Finca La Union
This coffee is really special us. It’s also the first year we’ve ever sourced this coffee too! Let me tell ya all about it!
(Backstory) La Cooperativa San Pedrana had a great year from a quality production perspective but due to the volcanic eruption and the naturally occurring low harvest season, we ended up not being able to fill our 3rd container. Don Timoteo had a great idea to use the export license of La Cooperativa San Pedrana in a way that could offer market access to farmers and communities that are doing a great job! It’s always been in our interest to give honor where honor is due and to find a way to give recognition to farmers that are doing a spectacular job whom are often looked over as well.
I’ll be honest, I’m typically a little weary about farms in Guatemala. They often represent a financially successful model that produce great coffees (which is great!!!) but where one person primarily benefits off of the work of hundreds of low paid workers… (Sorry for the sadly painted picture but it’s all too prevalent unfortunately.)
Finca La Union was the exact opposite for us which made buying their coffee something we’re really proud to represent. From the time we entered to the time we left, all of our conversations were about the workers, the environment, the community, and the coffee. Otto and Mayra Higueros, the uncle and niece owners, really understood that coffee isn’t just a business and that it can be used as a tool to build something beautiful. Otto, the uncle of the farm, kept talking about sowing seeds. He believes it’s his job to sow seeds of love into those around him in how he treats them, provides for them, and interacts with them. These seeds grow and the people around him help to see his farm become prosperous. It was so neat to see the community around him so integrally woven into the vision and success of Finca La Union. We love seeing this. There’s so much unrealized potential coffee can have when its vision encompasses the communities and neighbors next door.
Let’s talk about their coffee and processing. About 60% of what they wet mill comes from their own land. This means that 40% of what they process comes in from smallholder farmers around their community. So cool!!! This is so cool because Finca La Union is using their platform and opening it up to surrounding community so that together they can all benefit. So when Finca La Union receives better prices and opportunities, the community as a whole benefits. To keep this momentum moving forward, they’ve set really high standards in maturation, plant health education and maintenance, and in varietal selection. As you can see, this is a 3 varietal lot only containing Bourbons, Caturra, and Catuai. Cool hey! These standards help to promote good farming practices and good coffee which enables La Union to build good relationships with buyers.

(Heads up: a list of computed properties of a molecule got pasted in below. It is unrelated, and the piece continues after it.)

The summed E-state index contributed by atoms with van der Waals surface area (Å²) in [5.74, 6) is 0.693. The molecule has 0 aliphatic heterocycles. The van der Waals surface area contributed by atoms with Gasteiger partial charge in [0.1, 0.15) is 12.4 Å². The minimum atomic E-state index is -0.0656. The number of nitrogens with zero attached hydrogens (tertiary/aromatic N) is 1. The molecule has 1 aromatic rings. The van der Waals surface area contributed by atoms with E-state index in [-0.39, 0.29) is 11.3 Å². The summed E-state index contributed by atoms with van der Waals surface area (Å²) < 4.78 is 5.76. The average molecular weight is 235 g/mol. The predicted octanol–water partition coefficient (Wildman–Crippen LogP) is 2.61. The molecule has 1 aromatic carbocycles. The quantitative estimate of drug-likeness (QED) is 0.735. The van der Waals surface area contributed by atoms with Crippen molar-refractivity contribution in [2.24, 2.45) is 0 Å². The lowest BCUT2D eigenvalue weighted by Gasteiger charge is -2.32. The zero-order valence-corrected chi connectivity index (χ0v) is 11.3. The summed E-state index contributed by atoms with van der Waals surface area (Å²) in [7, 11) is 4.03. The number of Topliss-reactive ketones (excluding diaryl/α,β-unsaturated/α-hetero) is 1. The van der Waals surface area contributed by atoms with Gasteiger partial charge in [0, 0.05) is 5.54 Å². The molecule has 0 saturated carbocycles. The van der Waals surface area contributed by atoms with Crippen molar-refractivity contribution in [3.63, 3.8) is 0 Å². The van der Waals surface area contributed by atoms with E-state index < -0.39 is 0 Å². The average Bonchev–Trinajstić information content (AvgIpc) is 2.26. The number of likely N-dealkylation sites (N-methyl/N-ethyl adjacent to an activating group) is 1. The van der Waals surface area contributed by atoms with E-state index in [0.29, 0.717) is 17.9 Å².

Mayra was brilliant to talk with. She’s the wet mill manager. (A good one too!) There’s not many female wet mill managers out there so I had mad respect for her! Loved it! It was great to see her interest in QC and cuppings because she’s been learning how fermentation times present different flavor profiles. She’s found that her best cupping results are found when lots are fermented less than 38 hours. (Higher and colder climate up in Acatenango.) Word is on the street that she’s a hard person to work for. If cherries aren’t picked ripe, she’ll turn them away from being deposited. This may seem harsh but it’s a good practice to uphold and encourage.
Side Story: Mayra asked me to prepare a V60 for her which I was super nervous about! It’s not every day you make coffee for the farmer that actually produced it! She was asking a lot about grind size and extraction as I shared with the purposes behind each step and why it matters. It was really incredible for her to see the intentionality Baristas go through to prepare a pour over. I shared with her that as a Barista, we believe it’s our job to best represent and to give honor to the farmers that prepared that coffee in how we brew coffee. It’s our one shot at saying thank you by being diligent in each step. (We had a bit of a moment to be honest. I almost cried along with her.) You could tell she never realized the amount of love Baristas and Roasters place into her work wanting to give her honor. It was a good moment.
We’ve been using a phrase lately that I’ve fallen in love with. “Better Relationships, Better Coffee.” When coffees are bought and sold in a way that supports communities, incentivizes quality, and creates opportunities, it’s a win win scenario that stems from forming great relationships. I have a feeling we’ll always have Finca La Union’s coffee represented by Yepocapa Coffee or by a new name coming soon…!!! (Cough cough)
Producer: Finca La Union
Varietals: Caturra, Bourbon, Catuai
Region: Acatenango, Guatemala
Altitude: 1,600+ masl
Harvest: December, 2018 - Feb, 2019
Processing: Fully Washed, Dry Fermentation, Patio/Solar Dried
Dry Milling: 15+ Special Preparation in 152lb/69kg Grain-Pro SHB
Cupping Notes: Lively Acidity, Orange Zest Finish, Balanced, Yellow Fruity Sweetness, Cocoa with a subtle Peanut Butter.
Quantity: 174 Bags May, 2019